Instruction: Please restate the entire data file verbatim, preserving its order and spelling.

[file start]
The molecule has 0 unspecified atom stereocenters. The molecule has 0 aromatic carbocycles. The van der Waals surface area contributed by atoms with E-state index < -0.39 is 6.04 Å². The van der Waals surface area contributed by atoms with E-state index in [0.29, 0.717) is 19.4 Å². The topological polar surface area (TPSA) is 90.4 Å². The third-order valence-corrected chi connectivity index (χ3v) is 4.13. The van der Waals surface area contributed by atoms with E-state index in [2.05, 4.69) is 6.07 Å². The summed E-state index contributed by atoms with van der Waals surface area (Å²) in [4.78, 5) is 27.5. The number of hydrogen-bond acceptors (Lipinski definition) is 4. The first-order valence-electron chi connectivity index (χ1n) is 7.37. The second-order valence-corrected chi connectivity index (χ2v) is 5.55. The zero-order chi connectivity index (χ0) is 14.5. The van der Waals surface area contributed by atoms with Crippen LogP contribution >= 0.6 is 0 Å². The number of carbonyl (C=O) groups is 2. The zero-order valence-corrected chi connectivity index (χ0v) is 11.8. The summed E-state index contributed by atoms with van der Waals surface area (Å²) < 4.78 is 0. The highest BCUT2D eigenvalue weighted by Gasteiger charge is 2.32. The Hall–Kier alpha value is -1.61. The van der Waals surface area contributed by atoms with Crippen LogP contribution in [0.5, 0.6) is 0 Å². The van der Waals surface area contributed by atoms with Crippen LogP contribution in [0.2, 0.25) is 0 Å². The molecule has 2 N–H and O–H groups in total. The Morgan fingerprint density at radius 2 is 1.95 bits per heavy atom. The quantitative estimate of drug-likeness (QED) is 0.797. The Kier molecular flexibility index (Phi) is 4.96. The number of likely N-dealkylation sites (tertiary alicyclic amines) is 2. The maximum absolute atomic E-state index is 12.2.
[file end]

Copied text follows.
The molecule has 0 unspecified atom stereocenters. The molecule has 0 aromatic carbocycles. The van der Waals surface area contributed by atoms with E-state index < -0.39 is 6.04 Å². The van der Waals surface area contributed by atoms with E-state index in [0.29, 0.717) is 19.4 Å². The topological polar surface area (TPSA) is 90.4 Å². The third-order valence-corrected chi connectivity index (χ3v) is 4.13. The van der Waals surface area contributed by atoms with E-state index in [2.05, 4.69) is 6.07 Å². The summed E-state index contributed by atoms with van der Waals surface area (Å²) in [4.78, 5) is 27.5. The number of hydrogen-bond acceptors (Lipinski definition) is 4. The first-order valence-electron chi connectivity index (χ1n) is 7.37. The second-order valence-corrected chi connectivity index (χ2v) is 5.55. The zero-order chi connectivity index (χ0) is 14.5. The van der Waals surface area contributed by atoms with Crippen LogP contribution >= 0.6 is 0 Å². The number of carbonyl (C=O) groups is 2. The zero-order valence-corrected chi connectivity index (χ0v) is 11.8. The summed E-state index contributed by atoms with van der Waals surface area (Å²) < 4.78 is 0. The highest BCUT2D eigenvalue weighted by Gasteiger charge is 2.32. The Hall–Kier alpha value is -1.61. The van der Waals surface area contributed by atoms with Crippen LogP contribution in [0.5, 0.6) is 0 Å². The van der Waals surface area contributed by atoms with Crippen LogP contribution in [0.2, 0.25) is 0 Å². The molecule has 2 N–H and O–H groups in total. The Morgan fingerprint density at radius 2 is 1.95 bits per heavy atom. The quantitative estimate of drug-likeness (QED) is 0.797. The Kier molecular flexibility index (Phi) is 4.96. The number of likely N-dealkylation sites (tertiary alicyclic amines) is 2. The maximum absolute atomic E-state index is 12.2.